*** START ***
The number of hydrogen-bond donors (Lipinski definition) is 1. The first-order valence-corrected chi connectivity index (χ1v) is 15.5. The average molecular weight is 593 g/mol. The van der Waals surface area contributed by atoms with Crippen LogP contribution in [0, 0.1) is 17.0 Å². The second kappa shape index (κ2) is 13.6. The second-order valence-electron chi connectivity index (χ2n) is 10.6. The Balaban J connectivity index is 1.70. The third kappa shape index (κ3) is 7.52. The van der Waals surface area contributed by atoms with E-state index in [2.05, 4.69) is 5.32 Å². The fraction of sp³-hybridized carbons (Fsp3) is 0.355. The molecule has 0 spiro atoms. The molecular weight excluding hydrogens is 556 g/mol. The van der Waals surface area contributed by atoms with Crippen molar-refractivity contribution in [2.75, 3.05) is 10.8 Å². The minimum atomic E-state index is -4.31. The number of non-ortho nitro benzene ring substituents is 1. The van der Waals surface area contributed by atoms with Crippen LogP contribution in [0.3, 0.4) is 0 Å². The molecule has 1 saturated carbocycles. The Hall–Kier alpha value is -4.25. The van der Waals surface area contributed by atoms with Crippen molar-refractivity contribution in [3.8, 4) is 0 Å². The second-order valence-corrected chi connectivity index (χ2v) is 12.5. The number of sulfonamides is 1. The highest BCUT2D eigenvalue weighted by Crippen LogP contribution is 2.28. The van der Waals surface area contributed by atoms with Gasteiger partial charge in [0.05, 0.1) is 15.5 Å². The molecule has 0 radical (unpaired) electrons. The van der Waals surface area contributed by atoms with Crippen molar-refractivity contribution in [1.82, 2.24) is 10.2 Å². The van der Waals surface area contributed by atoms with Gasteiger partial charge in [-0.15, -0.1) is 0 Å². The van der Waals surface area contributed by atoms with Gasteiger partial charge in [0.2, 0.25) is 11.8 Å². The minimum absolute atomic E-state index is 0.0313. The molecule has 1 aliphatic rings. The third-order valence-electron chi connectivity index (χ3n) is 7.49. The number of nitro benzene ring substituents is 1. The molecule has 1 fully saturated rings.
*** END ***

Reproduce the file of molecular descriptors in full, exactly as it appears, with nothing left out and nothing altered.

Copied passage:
The number of hydrogen-bond donors (Lipinski definition) is 1. The first-order valence-corrected chi connectivity index (χ1v) is 15.5. The average molecular weight is 593 g/mol. The van der Waals surface area contributed by atoms with Crippen LogP contribution in [0, 0.1) is 17.0 Å². The second kappa shape index (κ2) is 13.6. The second-order valence-electron chi connectivity index (χ2n) is 10.6. The Balaban J connectivity index is 1.70. The third kappa shape index (κ3) is 7.52. The van der Waals surface area contributed by atoms with E-state index in [2.05, 4.69) is 5.32 Å². The fraction of sp³-hybridized carbons (Fsp3) is 0.355. The molecule has 0 spiro atoms. The molecular weight excluding hydrogens is 556 g/mol. The van der Waals surface area contributed by atoms with Crippen molar-refractivity contribution in [2.75, 3.05) is 10.8 Å². The minimum atomic E-state index is -4.31. The number of non-ortho nitro benzene ring substituents is 1. The van der Waals surface area contributed by atoms with Crippen LogP contribution in [0.3, 0.4) is 0 Å². The molecule has 1 saturated carbocycles. The Hall–Kier alpha value is -4.25. The van der Waals surface area contributed by atoms with Crippen molar-refractivity contribution in [3.8, 4) is 0 Å². The second-order valence-corrected chi connectivity index (χ2v) is 12.5. The number of sulfonamides is 1. The highest BCUT2D eigenvalue weighted by Crippen LogP contribution is 2.28. The van der Waals surface area contributed by atoms with Gasteiger partial charge in [0.05, 0.1) is 15.5 Å². The molecule has 0 radical (unpaired) electrons. The van der Waals surface area contributed by atoms with Crippen molar-refractivity contribution in [1.82, 2.24) is 10.2 Å². The van der Waals surface area contributed by atoms with Gasteiger partial charge in [-0.15, -0.1) is 0 Å². The van der Waals surface area contributed by atoms with Gasteiger partial charge in [0.2, 0.25) is 11.8 Å². The minimum absolute atomic E-state index is 0.0313. The molecule has 1 aliphatic rings. The third-order valence-electron chi connectivity index (χ3n) is 7.49. The number of nitro benzene ring substituents is 1. The molecule has 1 fully saturated rings.